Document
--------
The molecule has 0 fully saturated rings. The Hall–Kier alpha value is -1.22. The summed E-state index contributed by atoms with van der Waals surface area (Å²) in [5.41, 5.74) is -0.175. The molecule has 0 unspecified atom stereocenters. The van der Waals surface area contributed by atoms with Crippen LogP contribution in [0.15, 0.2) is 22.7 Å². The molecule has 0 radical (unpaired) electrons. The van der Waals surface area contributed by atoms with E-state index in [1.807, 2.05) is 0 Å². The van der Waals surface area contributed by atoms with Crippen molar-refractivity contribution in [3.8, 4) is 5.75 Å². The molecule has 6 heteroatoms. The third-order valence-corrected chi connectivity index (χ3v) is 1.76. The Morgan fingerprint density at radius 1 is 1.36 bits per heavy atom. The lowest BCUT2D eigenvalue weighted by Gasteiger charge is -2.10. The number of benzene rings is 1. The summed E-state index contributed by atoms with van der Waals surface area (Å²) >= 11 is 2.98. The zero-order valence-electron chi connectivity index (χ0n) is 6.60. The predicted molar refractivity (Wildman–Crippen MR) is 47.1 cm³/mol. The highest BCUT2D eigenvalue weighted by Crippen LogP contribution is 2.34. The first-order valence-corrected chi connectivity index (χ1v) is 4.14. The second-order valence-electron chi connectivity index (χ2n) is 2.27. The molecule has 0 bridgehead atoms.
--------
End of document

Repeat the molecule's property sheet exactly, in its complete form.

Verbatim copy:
The molecule has 0 fully saturated rings. The Hall–Kier alpha value is -1.22. The summed E-state index contributed by atoms with van der Waals surface area (Å²) in [5.41, 5.74) is -0.175. The molecule has 0 unspecified atom stereocenters. The van der Waals surface area contributed by atoms with Crippen LogP contribution in [0.15, 0.2) is 22.7 Å². The molecule has 0 radical (unpaired) electrons. The van der Waals surface area contributed by atoms with E-state index in [1.807, 2.05) is 0 Å². The van der Waals surface area contributed by atoms with Crippen molar-refractivity contribution in [3.8, 4) is 5.75 Å². The molecule has 6 heteroatoms. The third-order valence-corrected chi connectivity index (χ3v) is 1.76. The Morgan fingerprint density at radius 1 is 1.36 bits per heavy atom. The lowest BCUT2D eigenvalue weighted by Gasteiger charge is -2.10. The number of benzene rings is 1. The summed E-state index contributed by atoms with van der Waals surface area (Å²) >= 11 is 2.98. The zero-order valence-electron chi connectivity index (χ0n) is 6.60. The predicted molar refractivity (Wildman–Crippen MR) is 47.1 cm³/mol. The highest BCUT2D eigenvalue weighted by Crippen LogP contribution is 2.34. The first-order valence-corrected chi connectivity index (χ1v) is 4.14. The second-order valence-electron chi connectivity index (χ2n) is 2.27. The molecule has 0 bridgehead atoms.